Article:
The Eastern Riverine Corridor During the Late Classic Period
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Research Year: 1998
Chronology: Late Classic
Location: Hill Bank Sector, Belize
Site: New River Lagoon
Table of Contents
Results of the Survey
List of Figures
The New River Lagoon Settlement Study was initiated in 1998 and completed in 1999, with funding from the Foundation for the Advancement of Mesoamerican Studies, Inc. (FAMSI) and the University of WisconsinLa Crosse. The research area is located along the southern banks of the New River Lagoon, located in the Hill Bank sector of the Programme for Belize Reserve (PfB), a 260,000+ acre wildlife conservation area situated in northwestern Belize (Figure 1). The study area lies east of San José (Thompson 1939, 1966) and south of Lamanai, a major Maya city that was continuously occupied from the Preclassic through the historic periods (Pendergast 1977, 1981a, 1981b, 1981c, 1986). The region is important to our understanding of the development and decline in Maya polities because it links the settlements along the New River with major centres further east and, no doubt, was integral to coastal-inland trade.
The escarpments to the northwest of the study area demarcate a boundary between the New River drainage basin and the Classic Maya states of the Petén. Exemplifying this border are the differences between the occupational history and ceramic inventory noted at La Milpa (Guderjan 1991; Grube and Hammond 1998; Hammond 1991; Hammond and Bobo 1994; Hammond and Tourtellot 1993; Hammond, et al. 1996; Tourtellot, et al. 1993; Tourtellot and Rose 1993; Tourtellot, et al. 1996; Tourtellot, et al. 1994) and Lamanai (Pendergast 1977, 1981a, 1981b, 1981c, 1986). In general, ceramic assemblages recovered from the New River drainage basin at Lamanai and nearby sites show more affiliation with those from the Belize Valley and northeastern Belize (Howard and Graham 1998; Powis 2001). 1 In contrast, ceramic assemblages located on the escarpment plateaus show a marked affiliation with ceramics from the Central Petén, especially during the Early Classic (Sullivan 2002). And both Graham (2002) and Sullivan (2002) have remarked upon the intra-regional integration seen in the ceramic assemblages of Lamanai and the Three Rivers Region, respectively, during the Late Classic. Further, Lamanai was occupied as early as 900 B.C. and continued, unabated, until the historic period (Pendergast 1981a). This contrasts with the later initial occupation of the uplands area at approximately 300 B.C. 2 In addition, the population in this region experiences the same dramatic decline that is evident throughout the central Petén at about A.D. 800.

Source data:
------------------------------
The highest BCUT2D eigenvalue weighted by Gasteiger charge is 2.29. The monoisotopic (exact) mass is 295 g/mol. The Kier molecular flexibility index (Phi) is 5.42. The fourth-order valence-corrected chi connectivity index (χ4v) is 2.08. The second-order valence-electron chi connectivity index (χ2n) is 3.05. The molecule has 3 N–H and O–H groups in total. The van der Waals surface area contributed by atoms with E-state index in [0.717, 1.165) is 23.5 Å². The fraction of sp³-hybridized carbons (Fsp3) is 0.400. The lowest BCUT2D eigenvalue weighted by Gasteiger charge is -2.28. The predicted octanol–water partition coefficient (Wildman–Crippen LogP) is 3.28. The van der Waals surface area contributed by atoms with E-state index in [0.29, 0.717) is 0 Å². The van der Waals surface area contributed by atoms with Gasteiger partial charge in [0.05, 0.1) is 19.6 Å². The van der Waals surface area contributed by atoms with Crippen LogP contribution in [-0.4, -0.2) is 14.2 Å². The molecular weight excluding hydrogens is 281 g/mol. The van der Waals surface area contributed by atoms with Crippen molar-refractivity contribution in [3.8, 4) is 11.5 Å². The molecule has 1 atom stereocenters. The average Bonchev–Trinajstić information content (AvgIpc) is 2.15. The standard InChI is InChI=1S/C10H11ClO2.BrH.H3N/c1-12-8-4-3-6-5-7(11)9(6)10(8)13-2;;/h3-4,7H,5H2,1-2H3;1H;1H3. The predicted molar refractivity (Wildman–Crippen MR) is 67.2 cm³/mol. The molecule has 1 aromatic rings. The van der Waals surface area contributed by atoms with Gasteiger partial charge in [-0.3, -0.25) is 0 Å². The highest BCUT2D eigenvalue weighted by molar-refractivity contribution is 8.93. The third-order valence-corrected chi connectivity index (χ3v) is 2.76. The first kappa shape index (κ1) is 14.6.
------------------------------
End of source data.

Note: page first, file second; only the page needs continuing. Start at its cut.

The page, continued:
Given such a dramatic physical boundary between the two regions as well as the distinct occupational histories of the major centres in each, we hypothesized that the two areas may have been both socially and politically distinct. In other words, were these two regions organized in similar fashions or do we see evidence for socio-political variation?
Recent research in northeastern Guatemala by the Río Azul Project and the Ixcanrio Archaeological project (Adams 1981, 1990, 1999; Adams, ed. 1986, 1987, 1989, 2000; Turner, et al. 1981), as well as research in the northwestern sector of Belize by the Three Rivers Archaeological Project (Adams and Valdez, ed. 1993, 1995; Dunning, et al. 1999; Durst 1996; Houk 1996; Kunen 2001; Lewis 1995; Lohse 2001; Manning 1997; ONeal 1999; Robichaux 1995; Scarborough 1998; Scarborough, et al. 1995; Sullivan 1997, 2002; Tovar 1996; Valdez, ed. 1999; Walling, et al. 1995), the La Milpa archaeological project (Hammond 1991; Hammond and Bobo 1994; Hammond and Tourtellot 1993; Hammond, et al. 1996; Tourtellot, et al. 1993; Tourtellot and Rose 1993; Tourtellot, et al. 1994; Tourtellot, et al. 1996), the Blue Creek archaeological project (Grube, et al. 1995; Guderjan, ed. 1991; Guderjan and Driver, ed. 1995; Guderjan, et al., ed. 1996), and the Chan Chich archaeological project (Houk 1998a, 1998b; Valdez 1998) has produced a wealth of data on the socio-political organization of the northeastern Petén region. Further, this research has focused on both large centres and their interstices, giving us a well-rounded picture of the region.
In addition, recent research at the long-lived centre of Lamanai has produced a clear picture of the significance of the city as the capital of a powerful kingdom that controlled trade along the New River throughout most of its history (Pendergast 1977, 1981a, 1981b, 1981c, 1986). However, few archaeological investigations have been conducted in the surrounding areas (Guderjan, et al., ed. 1996).
Consequently, the main research focus of the New River Settlement Study was to examine the social and political organization of sites within the Lamanai sphere of influence. Further, did the socio-political organization of the southern New River drainage differ significantly from that seen in the Petén uplands? To address these questions, we formulated two research goals that could be completed within a single season: First, we would document the settlement in the region surrounding the southwestern margins of the New River Lagoon; and second, we would map the site of Satal Kan, a small center located approximately 5 km west of Hill Bank.
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Submitted 02/01/2003 by: